Growing tomatoes in soil-less media is equally profitable

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           Tomato seedlings grown in a soil-less medium in a greenhouse. Soil-less culture is equally profitable.


With the rising human population causing reducing farming land small and smaller due to human settlement, farmers who practice soilless culture in their limited space have equal and sometimes better, growth and yield results compared to those with big space of field soil.


Soilless culture though can be practiced at substantially greater expense, there are other simple ways like the use of bags, pots, or troughs with a lightweight medium. This is one of the most economical, and easiest to manage of all soilless systems.


With soilless culture, a farmer only needs a peat-lite or a mixture of bark and wood chips. This is the most common types of media used in containerized systems of soilless culture. Others include spaghnum peat, vermiculite, or bark chips. These are the most commonly used materials, but others - such as rice hulls, bagasse (sugarcane refuse), sedge peat, and sawdust - are used sometimes as constituents in soilless mixes.

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Mr. Wilkins Nyanamba is an agricultural extension officer and a farmer who practice soilless hydroponic tomato seedling farming in his two 8 by 12 metres greenhouse in Nyamira County.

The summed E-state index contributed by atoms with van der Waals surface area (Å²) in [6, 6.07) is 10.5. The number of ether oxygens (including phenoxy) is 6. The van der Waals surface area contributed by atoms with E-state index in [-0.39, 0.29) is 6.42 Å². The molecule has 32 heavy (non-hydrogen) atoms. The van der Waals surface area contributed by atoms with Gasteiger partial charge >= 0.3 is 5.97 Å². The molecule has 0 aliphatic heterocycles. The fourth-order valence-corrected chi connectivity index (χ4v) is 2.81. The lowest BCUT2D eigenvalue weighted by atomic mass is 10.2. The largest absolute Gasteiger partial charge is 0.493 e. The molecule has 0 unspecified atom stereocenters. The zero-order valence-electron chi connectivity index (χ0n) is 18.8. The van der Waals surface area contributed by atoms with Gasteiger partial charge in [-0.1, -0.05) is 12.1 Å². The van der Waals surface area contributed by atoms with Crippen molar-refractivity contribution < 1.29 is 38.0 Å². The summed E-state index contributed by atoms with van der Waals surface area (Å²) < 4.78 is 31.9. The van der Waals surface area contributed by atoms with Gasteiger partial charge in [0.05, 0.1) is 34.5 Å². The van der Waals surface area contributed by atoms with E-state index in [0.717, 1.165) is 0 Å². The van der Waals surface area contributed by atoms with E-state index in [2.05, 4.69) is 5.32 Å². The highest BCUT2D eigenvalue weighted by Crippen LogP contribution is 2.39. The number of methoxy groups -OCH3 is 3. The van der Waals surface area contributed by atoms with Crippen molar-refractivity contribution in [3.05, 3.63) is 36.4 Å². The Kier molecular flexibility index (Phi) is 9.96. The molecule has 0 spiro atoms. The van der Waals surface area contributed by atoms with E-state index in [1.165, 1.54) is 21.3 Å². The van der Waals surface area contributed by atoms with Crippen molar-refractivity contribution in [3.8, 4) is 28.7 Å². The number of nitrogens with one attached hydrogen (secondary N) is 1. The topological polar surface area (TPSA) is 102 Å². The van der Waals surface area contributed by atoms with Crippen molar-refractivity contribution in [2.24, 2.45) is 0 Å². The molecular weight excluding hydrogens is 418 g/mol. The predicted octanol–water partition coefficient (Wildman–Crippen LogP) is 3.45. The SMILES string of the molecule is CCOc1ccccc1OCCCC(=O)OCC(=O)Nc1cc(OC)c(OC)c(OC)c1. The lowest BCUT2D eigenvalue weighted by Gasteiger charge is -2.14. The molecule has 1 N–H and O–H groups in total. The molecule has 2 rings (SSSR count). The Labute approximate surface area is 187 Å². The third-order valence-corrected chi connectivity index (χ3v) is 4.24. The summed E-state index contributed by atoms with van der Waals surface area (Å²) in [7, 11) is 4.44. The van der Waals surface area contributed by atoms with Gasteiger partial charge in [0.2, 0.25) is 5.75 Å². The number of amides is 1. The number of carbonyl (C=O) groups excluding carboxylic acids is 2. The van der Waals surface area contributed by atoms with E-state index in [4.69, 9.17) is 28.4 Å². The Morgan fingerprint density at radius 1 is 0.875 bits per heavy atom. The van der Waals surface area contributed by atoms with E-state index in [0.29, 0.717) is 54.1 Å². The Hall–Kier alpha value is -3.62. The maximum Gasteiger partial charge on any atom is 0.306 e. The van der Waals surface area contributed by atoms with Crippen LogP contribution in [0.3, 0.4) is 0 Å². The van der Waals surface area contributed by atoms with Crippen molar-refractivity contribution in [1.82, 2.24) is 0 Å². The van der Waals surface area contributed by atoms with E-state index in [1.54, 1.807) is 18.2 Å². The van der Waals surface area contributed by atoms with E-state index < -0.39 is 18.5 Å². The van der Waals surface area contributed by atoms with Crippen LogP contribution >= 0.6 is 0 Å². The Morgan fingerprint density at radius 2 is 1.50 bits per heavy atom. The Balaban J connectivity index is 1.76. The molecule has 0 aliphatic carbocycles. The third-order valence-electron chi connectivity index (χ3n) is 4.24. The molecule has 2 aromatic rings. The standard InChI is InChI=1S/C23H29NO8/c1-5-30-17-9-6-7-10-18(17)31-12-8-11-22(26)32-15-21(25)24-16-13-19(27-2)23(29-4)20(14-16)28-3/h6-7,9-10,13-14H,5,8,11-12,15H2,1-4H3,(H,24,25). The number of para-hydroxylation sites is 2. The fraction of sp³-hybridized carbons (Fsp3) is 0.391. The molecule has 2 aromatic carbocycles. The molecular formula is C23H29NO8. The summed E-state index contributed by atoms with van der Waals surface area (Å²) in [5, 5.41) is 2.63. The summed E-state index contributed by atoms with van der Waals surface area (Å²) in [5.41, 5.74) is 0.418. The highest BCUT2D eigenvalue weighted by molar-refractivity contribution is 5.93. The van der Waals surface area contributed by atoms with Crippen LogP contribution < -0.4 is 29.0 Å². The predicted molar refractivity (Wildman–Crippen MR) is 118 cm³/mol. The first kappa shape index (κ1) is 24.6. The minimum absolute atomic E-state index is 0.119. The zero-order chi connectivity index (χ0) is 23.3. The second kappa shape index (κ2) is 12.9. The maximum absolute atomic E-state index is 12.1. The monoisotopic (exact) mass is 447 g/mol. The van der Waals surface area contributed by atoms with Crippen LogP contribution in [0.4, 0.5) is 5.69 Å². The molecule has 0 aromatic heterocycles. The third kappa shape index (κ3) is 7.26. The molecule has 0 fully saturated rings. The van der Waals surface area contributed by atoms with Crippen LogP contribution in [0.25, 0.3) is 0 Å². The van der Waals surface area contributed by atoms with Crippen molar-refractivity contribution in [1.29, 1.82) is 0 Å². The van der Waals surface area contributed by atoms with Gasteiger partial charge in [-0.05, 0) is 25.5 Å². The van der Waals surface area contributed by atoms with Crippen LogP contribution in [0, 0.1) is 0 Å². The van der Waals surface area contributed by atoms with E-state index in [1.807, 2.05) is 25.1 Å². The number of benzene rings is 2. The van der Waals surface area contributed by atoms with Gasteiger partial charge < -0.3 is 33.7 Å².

“I grow seeds in the soilless medium made from peat moss, perlite, vermiculite and sand then sell to horticultural farmers in different parts of the county,” he said.


“My customers make orders on phone or by face to face, pay and I pack the seedlings and send to them by matatu service,” added Nyanamba who started the venture barely a year ago with about Sh230, 000.


Nyanamba who begun with only fifteen soilless bag materials which he bought at Sh250 per kilogram from a friend says that the bag produces 25 trays that have a capacity to grow 245 seedlings.


The farmer sells tomato seedlings at Sh10 each while the cost of other seedlings like vegetable he sells between Sh5 to Sh10 working on an order of about 250,000 seedlings a day.


According to Nyanamba hydroponic tomato seedlings can be grown in several types of soilless systems, with perlite bags being one of the most popular.


The perlite bag system, developed by growers in Scotland, is becoming the most popular system due to the lower capital costs and ease of installation and management. Although perlite is included in its packages. This is affordable to most smallholder farmers.